Everyone has ideas on how to improve their workplace. Sometimes they're even good, workable ideas. You know how you would do things if you were the boss. Fortunately, you don't necessarily have to be the boss to bring your brainchild to reality. You just have to sell it effectively.
Selling your idea or convincing the brass to make a major purchase requires more than just finesse. You have to become an expert on the product or service you're championing, understand how the decision-making process works in your organization, and have a grasp of the resources necessary to make your idea work.
You can't have a group of people working together without politics. "Politics" is a pejorative term in law enforcement, but at its root it describes the social relationships between people. Social relationships and the environment that surrounds them make for your agency's organizational culture.
Ideally, the policy or operations manual you work with describes the organizational culture-its ethos, procedures, and processes that define how your department works. More often, the organizational culture is subtle and difficult to describe even by those working within it.
An understanding of your outfit's organizational culture is critical to getting your project off the ground. The informal power and communication structure dictates who has the ear of the decision-makers, who they will listen to, and how they can be approached to maximize success. If you're unsure of your "take" on your organization's culture, go to someone with more experience in the department and describe to them how you think things work. They can probably set you straight on any relationships you have overlooked or misinterpreted.
Consider that you may need to turn over the presentation and management of your initiative to someone else if it is going to have any chance of success. If you don't have the political gravitas to make the sale, it won't matter how good the idea is. If this notion dissuades you from putting forth the effort, consider what is more important: that the project is realized, or that you are the one who handles it.
Backwards and Forwards
When you're talking about spending public money, you have to approach the issue from the perspective of the harshest critic. Competition for tax dollars is as desperate as it's ever been, and there will always be a project someone believes should take precedence over yours. You have to make a case that your brainchild delivers the most bang for the buck.
Exhaustive research will prepare you for questions intended to derail your purchase. If you're looking to buy a particular product, you need to know it backwards and forwards and know what other similar products are available. Very rarely is there a product or service that doesn't have any competition. What vendors market this product? How do their products differ in features, support, price, durability? Is there one product that is acknowledged as the industry standard?
Many law enforcement magazines publish an annual buyer's guide, such as this one, or have one on their Website. This is a good place to get a list of vendors of products in a particular market niche. Another source is the exhibitor list from trade shows like POLICE-TREXPO and IACP. Attendees from these shows usually bring the lists (typically in the form of a booklet) home with them. If you can't locate one, contact the organization that puts on the show and they may be able to supply it.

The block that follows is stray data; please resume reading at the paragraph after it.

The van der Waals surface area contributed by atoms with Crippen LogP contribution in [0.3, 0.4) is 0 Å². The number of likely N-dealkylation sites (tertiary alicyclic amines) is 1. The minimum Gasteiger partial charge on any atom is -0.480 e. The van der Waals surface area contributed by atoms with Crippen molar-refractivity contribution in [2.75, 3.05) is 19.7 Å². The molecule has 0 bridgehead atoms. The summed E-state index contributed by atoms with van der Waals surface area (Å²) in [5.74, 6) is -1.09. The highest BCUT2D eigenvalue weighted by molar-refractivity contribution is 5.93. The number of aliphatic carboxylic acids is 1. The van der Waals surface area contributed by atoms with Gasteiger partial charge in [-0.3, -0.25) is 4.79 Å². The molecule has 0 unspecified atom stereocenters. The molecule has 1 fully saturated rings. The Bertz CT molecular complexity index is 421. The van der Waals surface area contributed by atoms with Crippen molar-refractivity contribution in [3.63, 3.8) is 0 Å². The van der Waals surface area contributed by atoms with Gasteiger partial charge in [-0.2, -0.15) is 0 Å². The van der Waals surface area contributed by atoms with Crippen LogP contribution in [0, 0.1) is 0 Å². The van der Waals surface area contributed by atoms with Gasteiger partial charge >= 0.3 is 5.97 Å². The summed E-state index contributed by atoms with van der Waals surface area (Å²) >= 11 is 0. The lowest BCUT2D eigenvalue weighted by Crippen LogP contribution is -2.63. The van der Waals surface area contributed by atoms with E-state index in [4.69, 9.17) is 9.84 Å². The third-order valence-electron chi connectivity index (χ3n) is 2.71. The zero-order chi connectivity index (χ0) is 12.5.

Ask potential vendors for the names of some of their customers, and call those agencies to get a sense of their experience with the product and the company. Would they make that purchase again if they had it to do over? What recurring costs have they experienced? Some vendors lowball the initial purchase price, then make their money on sales of consumables to make the product work. That's the Gillette business model: sell the razors cheap; make your money on the blades.
When you call the departments that are using the product, service, or program you're trying to implement, make sure you save the contact information for future reference. This is a tremendous opportunity to network with other law enforcement officers.
Cops love to talk about their jobs. And don't be afraid to ask employees other than the project manager about the issue under discussion. The project manager has a vested interest in making his operation succeed and might give you an overly favorable report. The street cop who is actually using it may have a very different, and more objective, perspective.
An important question to ask when you speak to the users and managers at these customer agencies is "What benefits do you realize from this purchase?" These benefits can be quantitative or qualitative. Quantitative benefits, like cost savings, more arrests made, fewer officers needed to perform a task, etc., are easily measured. Qualitative aspects are less tangible: better morale, improved appearance, enhanced public image. The quantitative benefits look good on paper, but it's the qualitative aspects that have greater impact. Compare how you felt the first time you put on your uniform with the first time you deposited your paycheck. If the paycheck is the more warm and fuzzy of these memories, you're in the wrong line of work.[PAGEBREAK]